A key to improving these outcomes is to gain a better understanding of DIPG tumor biology. In France, biopsies have been routinely performed since 2003 for both atypical and typical DIPG evaluation, and have been associated with minimal morbidity and high diagnostic yield . This surgical success has also led to an increase in the availability of DIPG tumor samples, providing much of the new biologic, molecular, and genetic data that is currently advancing our understanding of DIPG. The most common genetic alterations include mutually exclusive K27M mutations in H3.3 or H3.1 (H3F3A, HIST1H3B, and HIST1H3C) in approximately 78% of DIPGs, p53 mutations in 77% of cases, activating mutations in ACVR1 in 20–32%, and less frequently inactivating mutations in alpha-thalassemia/mental-retardation syndrome-X-linked (ATRX) [9–16]. Although the role of these mutations in gliomagenesis is still under intense investigation, recent studies have identified that the presence of H3F3A K27M mutations are associated with worse prognosis and decreased survival . These histone mutants have been shown to globally decrease the repressive trimethylation of Lys27 on H3, resulting in changes in gene expression [17–19]. Other recently discovered alterations include amplification or mutations of components of the Receptor Tyrosine Kinase-Ras-PI3K signaling pathway, including gains in platelet-derived growth factor receptor (PDGFR-A) in up to 36% of patients [20–23]. Paugh et al. reported that 46% of DIPG with amplified and/or mutated PDGFRA also have inactivating mutations of TP53 .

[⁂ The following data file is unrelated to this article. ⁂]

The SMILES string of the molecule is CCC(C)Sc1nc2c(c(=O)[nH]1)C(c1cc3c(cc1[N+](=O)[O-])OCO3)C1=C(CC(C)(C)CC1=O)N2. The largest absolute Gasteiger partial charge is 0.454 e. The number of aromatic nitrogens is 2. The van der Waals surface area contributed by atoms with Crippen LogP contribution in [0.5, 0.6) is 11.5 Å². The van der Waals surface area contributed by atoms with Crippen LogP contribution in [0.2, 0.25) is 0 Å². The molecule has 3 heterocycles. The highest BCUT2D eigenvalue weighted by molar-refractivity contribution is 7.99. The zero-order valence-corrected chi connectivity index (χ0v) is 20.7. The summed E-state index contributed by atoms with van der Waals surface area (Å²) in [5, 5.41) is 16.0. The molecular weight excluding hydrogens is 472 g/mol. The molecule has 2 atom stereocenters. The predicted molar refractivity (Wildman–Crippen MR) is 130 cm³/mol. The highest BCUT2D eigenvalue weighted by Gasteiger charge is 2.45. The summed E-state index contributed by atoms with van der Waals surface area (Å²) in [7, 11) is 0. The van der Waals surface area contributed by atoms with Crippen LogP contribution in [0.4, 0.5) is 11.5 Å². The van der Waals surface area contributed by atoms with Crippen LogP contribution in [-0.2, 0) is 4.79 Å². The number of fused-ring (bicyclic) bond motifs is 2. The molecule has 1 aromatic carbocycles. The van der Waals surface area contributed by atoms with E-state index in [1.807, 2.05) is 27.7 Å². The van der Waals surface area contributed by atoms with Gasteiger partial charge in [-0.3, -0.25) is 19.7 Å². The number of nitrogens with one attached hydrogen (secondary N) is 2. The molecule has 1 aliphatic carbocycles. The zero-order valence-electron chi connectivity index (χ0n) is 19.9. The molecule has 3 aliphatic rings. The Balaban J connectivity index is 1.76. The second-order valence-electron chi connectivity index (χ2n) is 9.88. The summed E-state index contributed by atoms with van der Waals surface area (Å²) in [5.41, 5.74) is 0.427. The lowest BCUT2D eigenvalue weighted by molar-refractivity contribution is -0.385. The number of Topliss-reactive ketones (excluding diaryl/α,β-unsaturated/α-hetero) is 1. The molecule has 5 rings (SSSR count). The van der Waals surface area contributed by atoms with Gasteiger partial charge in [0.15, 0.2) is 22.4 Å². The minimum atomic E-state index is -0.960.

In the United States, it remains uncommon for children with typical DIPGs to undergo stereotactic biopsy and many families elect to forgo autopsies, making human samples exceedingly rare for preclinical-targeted drug evaluation [25, 26]. Alternately, preclinical models of DIPG utilizing genetically engineered mice have been developed with histologic and immunophenotypic similarities to human DIPG samples, which help prioritize the translation of novel agents into clinical trials for children with DIPG [17, 27, 28]. As part of the Children’s Oncology Group CNS-DVL committee DIPG preclinical consortium, mouse model derived DIPG tumor cells were used in this study in an in vitro high-throughput drug screen to identify novel therapeutic agents with future potential to enter clinical trials. Through this screen, BMS-754807 was identified as a therapeutic agent of interest in DIPG.